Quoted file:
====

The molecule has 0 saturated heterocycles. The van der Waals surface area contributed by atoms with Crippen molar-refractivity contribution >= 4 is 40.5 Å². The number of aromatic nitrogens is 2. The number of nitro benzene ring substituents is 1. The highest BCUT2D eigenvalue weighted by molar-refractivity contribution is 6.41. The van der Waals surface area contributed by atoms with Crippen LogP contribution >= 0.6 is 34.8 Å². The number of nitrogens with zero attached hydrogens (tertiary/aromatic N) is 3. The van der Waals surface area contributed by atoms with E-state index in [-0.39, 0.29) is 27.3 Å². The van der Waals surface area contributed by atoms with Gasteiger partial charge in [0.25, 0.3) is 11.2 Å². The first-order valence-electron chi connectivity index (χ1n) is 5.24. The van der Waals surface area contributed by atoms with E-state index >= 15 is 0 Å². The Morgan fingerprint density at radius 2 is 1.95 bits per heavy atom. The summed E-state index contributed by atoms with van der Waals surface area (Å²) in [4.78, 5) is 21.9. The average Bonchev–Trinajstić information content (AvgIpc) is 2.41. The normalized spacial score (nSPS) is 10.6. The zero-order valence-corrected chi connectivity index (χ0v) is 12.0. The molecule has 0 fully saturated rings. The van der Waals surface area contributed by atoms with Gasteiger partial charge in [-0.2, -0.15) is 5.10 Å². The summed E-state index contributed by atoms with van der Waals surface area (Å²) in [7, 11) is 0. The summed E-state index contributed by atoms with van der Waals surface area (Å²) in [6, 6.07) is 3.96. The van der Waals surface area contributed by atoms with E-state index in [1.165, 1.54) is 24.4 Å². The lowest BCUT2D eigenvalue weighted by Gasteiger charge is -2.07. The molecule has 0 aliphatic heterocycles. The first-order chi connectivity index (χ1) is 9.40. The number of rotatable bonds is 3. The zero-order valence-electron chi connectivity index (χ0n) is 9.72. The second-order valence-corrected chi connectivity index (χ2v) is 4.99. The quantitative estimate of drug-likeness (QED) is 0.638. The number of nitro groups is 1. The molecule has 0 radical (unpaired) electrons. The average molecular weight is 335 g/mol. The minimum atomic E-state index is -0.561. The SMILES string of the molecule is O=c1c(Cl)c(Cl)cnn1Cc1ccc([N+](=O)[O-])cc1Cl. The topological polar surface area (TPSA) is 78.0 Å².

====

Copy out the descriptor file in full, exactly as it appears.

The molecule has 0 saturated heterocycles. The van der Waals surface area contributed by atoms with Crippen molar-refractivity contribution >= 4 is 40.5 Å². The number of aromatic nitrogens is 2. The number of nitro benzene ring substituents is 1. The highest BCUT2D eigenvalue weighted by molar-refractivity contribution is 6.41. The van der Waals surface area contributed by atoms with Crippen LogP contribution >= 0.6 is 34.8 Å². The number of nitrogens with zero attached hydrogens (tertiary/aromatic N) is 3. The van der Waals surface area contributed by atoms with E-state index in [-0.39, 0.29) is 27.3 Å². The van der Waals surface area contributed by atoms with Gasteiger partial charge in [0.25, 0.3) is 11.2 Å². The first-order valence-electron chi connectivity index (χ1n) is 5.24. The van der Waals surface area contributed by atoms with E-state index >= 15 is 0 Å². The Morgan fingerprint density at radius 2 is 1.95 bits per heavy atom. The summed E-state index contributed by atoms with van der Waals surface area (Å²) in [4.78, 5) is 21.9. The average Bonchev–Trinajstić information content (AvgIpc) is 2.41. The normalized spacial score (nSPS) is 10.6. The zero-order valence-corrected chi connectivity index (χ0v) is 12.0. The molecule has 0 fully saturated rings. The van der Waals surface area contributed by atoms with Gasteiger partial charge in [-0.2, -0.15) is 5.10 Å². The summed E-state index contributed by atoms with van der Waals surface area (Å²) in [7, 11) is 0. The summed E-state index contributed by atoms with van der Waals surface area (Å²) in [6, 6.07) is 3.96. The van der Waals surface area contributed by atoms with E-state index in [1.165, 1.54) is 24.4 Å². The lowest BCUT2D eigenvalue weighted by Gasteiger charge is -2.07. The molecule has 0 aliphatic heterocycles. The first-order chi connectivity index (χ1) is 9.40. The number of rotatable bonds is 3. The zero-order valence-electron chi connectivity index (χ0n) is 9.72. The second-order valence-corrected chi connectivity index (χ2v) is 4.99. The quantitative estimate of drug-likeness (QED) is 0.638. The number of nitro groups is 1. The molecule has 0 radical (unpaired) electrons. The average molecular weight is 335 g/mol. The minimum atomic E-state index is -0.561. The SMILES string of the molecule is O=c1c(Cl)c(Cl)cnn1Cc1ccc([N+](=O)[O-])cc1Cl. The topological polar surface area (TPSA) is 78.0 Å².